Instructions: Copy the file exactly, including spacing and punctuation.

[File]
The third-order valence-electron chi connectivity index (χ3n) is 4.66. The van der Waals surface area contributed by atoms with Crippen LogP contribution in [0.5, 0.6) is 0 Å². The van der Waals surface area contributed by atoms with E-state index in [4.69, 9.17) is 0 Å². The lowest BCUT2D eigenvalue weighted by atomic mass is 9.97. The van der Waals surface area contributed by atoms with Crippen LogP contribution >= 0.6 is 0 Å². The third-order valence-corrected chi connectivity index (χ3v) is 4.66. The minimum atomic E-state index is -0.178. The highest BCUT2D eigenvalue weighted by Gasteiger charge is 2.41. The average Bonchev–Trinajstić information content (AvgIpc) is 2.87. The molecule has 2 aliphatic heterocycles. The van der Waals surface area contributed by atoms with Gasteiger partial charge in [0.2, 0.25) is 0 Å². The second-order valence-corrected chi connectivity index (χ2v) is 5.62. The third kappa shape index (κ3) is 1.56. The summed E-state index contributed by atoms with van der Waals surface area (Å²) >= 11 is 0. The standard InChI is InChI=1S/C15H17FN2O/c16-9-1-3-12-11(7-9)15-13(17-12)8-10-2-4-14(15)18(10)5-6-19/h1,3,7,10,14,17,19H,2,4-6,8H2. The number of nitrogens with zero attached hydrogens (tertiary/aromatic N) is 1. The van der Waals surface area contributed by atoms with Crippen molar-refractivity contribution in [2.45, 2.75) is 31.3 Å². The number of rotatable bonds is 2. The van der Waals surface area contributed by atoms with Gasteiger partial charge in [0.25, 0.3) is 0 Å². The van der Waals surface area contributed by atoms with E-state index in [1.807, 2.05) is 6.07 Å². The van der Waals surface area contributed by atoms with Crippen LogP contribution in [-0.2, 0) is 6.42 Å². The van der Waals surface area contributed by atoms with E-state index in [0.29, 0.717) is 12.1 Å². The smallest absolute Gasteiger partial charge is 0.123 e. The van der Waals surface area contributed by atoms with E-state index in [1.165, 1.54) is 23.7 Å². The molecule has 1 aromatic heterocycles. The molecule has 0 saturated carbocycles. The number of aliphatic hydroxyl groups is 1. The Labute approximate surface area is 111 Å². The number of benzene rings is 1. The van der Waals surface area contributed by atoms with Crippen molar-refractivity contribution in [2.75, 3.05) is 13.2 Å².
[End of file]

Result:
The third-order valence-electron chi connectivity index (χ3n) is 4.66. The van der Waals surface area contributed by atoms with Crippen LogP contribution in [0.5, 0.6) is 0 Å². The van der Waals surface area contributed by atoms with E-state index in [4.69, 9.17) is 0 Å². The lowest BCUT2D eigenvalue weighted by atomic mass is 9.97. The van der Waals surface area contributed by atoms with Crippen LogP contribution >= 0.6 is 0 Å². The third-order valence-corrected chi connectivity index (χ3v) is 4.66. The minimum atomic E-state index is -0.178. The highest BCUT2D eigenvalue weighted by Gasteiger charge is 2.41. The average Bonchev–Trinajstić information content (AvgIpc) is 2.87. The molecule has 2 aliphatic heterocycles. The van der Waals surface area contributed by atoms with Gasteiger partial charge in [0.2, 0.25) is 0 Å². The second-order valence-corrected chi connectivity index (χ2v) is 5.62. The third kappa shape index (κ3) is 1.56. The summed E-state index contributed by atoms with van der Waals surface area (Å²) >= 11 is 0. The standard InChI is InChI=1S/C15H17FN2O/c16-9-1-3-12-11(7-9)15-13(17-12)8-10-2-4-14(15)18(10)5-6-19/h1,3,7,10,14,17,19H,2,4-6,8H2. The number of nitrogens with zero attached hydrogens (tertiary/aromatic N) is 1. The van der Waals surface area contributed by atoms with Crippen molar-refractivity contribution in [2.45, 2.75) is 31.3 Å². The number of rotatable bonds is 2. The van der Waals surface area contributed by atoms with Gasteiger partial charge in [0.25, 0.3) is 0 Å². The van der Waals surface area contributed by atoms with E-state index in [1.807, 2.05) is 6.07 Å². The van der Waals surface area contributed by atoms with Crippen LogP contribution in [-0.2, 0) is 6.42 Å². The van der Waals surface area contributed by atoms with E-state index in [0.29, 0.717) is 12.1 Å². The smallest absolute Gasteiger partial charge is 0.123 e. The van der Waals surface area contributed by atoms with E-state index in [1.165, 1.54) is 23.7 Å². The molecule has 1 aromatic heterocycles. The molecule has 0 saturated carbocycles. The number of aliphatic hydroxyl groups is 1. The Labute approximate surface area is 111 Å². The number of benzene rings is 1. The van der Waals surface area contributed by atoms with Crippen molar-refractivity contribution in [2.75, 3.05) is 13.2 Å².